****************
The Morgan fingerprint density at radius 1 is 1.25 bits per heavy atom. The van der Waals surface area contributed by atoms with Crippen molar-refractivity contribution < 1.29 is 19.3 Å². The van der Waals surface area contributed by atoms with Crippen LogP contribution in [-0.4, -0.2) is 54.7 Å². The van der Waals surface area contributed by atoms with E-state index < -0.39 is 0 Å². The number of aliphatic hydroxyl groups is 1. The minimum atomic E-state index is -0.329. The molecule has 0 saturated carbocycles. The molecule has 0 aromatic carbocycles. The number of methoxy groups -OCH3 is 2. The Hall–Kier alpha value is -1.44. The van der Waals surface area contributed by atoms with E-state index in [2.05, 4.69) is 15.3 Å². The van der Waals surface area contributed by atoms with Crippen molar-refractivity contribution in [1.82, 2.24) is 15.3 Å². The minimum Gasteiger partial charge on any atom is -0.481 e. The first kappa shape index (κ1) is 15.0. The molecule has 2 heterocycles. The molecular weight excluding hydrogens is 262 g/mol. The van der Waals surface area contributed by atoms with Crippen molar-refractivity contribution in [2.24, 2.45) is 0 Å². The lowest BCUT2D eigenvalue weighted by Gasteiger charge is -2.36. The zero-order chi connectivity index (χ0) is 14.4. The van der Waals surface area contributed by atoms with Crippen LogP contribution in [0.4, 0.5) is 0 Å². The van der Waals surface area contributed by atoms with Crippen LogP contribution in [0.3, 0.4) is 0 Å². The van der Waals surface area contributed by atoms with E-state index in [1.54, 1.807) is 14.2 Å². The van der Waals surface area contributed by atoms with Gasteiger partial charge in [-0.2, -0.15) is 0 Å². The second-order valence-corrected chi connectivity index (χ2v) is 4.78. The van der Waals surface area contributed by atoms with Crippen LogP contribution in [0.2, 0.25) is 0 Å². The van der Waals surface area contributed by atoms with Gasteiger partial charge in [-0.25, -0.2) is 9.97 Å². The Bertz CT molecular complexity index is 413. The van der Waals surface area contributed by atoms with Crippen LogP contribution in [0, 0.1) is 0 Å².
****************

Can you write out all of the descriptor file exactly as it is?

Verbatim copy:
The Morgan fingerprint density at radius 1 is 1.25 bits per heavy atom. The van der Waals surface area contributed by atoms with Crippen molar-refractivity contribution < 1.29 is 19.3 Å². The van der Waals surface area contributed by atoms with Crippen LogP contribution in [-0.4, -0.2) is 54.7 Å². The van der Waals surface area contributed by atoms with E-state index < -0.39 is 0 Å². The number of aliphatic hydroxyl groups is 1. The minimum atomic E-state index is -0.329. The molecule has 0 saturated carbocycles. The molecule has 0 aromatic carbocycles. The number of methoxy groups -OCH3 is 2. The Hall–Kier alpha value is -1.44. The van der Waals surface area contributed by atoms with E-state index in [2.05, 4.69) is 15.3 Å². The van der Waals surface area contributed by atoms with Crippen molar-refractivity contribution in [1.82, 2.24) is 15.3 Å². The minimum Gasteiger partial charge on any atom is -0.481 e. The first kappa shape index (κ1) is 15.0. The molecule has 2 heterocycles. The molecular weight excluding hydrogens is 262 g/mol. The van der Waals surface area contributed by atoms with Crippen molar-refractivity contribution in [2.24, 2.45) is 0 Å². The lowest BCUT2D eigenvalue weighted by Gasteiger charge is -2.36. The zero-order chi connectivity index (χ0) is 14.4. The van der Waals surface area contributed by atoms with Crippen LogP contribution in [0.4, 0.5) is 0 Å². The van der Waals surface area contributed by atoms with Crippen LogP contribution in [0.3, 0.4) is 0 Å². The van der Waals surface area contributed by atoms with E-state index in [1.54, 1.807) is 14.2 Å². The van der Waals surface area contributed by atoms with Gasteiger partial charge in [-0.2, -0.15) is 0 Å². The second-order valence-corrected chi connectivity index (χ2v) is 4.78. The van der Waals surface area contributed by atoms with Crippen LogP contribution in [0.2, 0.25) is 0 Å². The van der Waals surface area contributed by atoms with Gasteiger partial charge in [-0.25, -0.2) is 9.97 Å². The Bertz CT molecular complexity index is 413. The van der Waals surface area contributed by atoms with Crippen LogP contribution in [0, 0.1) is 0 Å².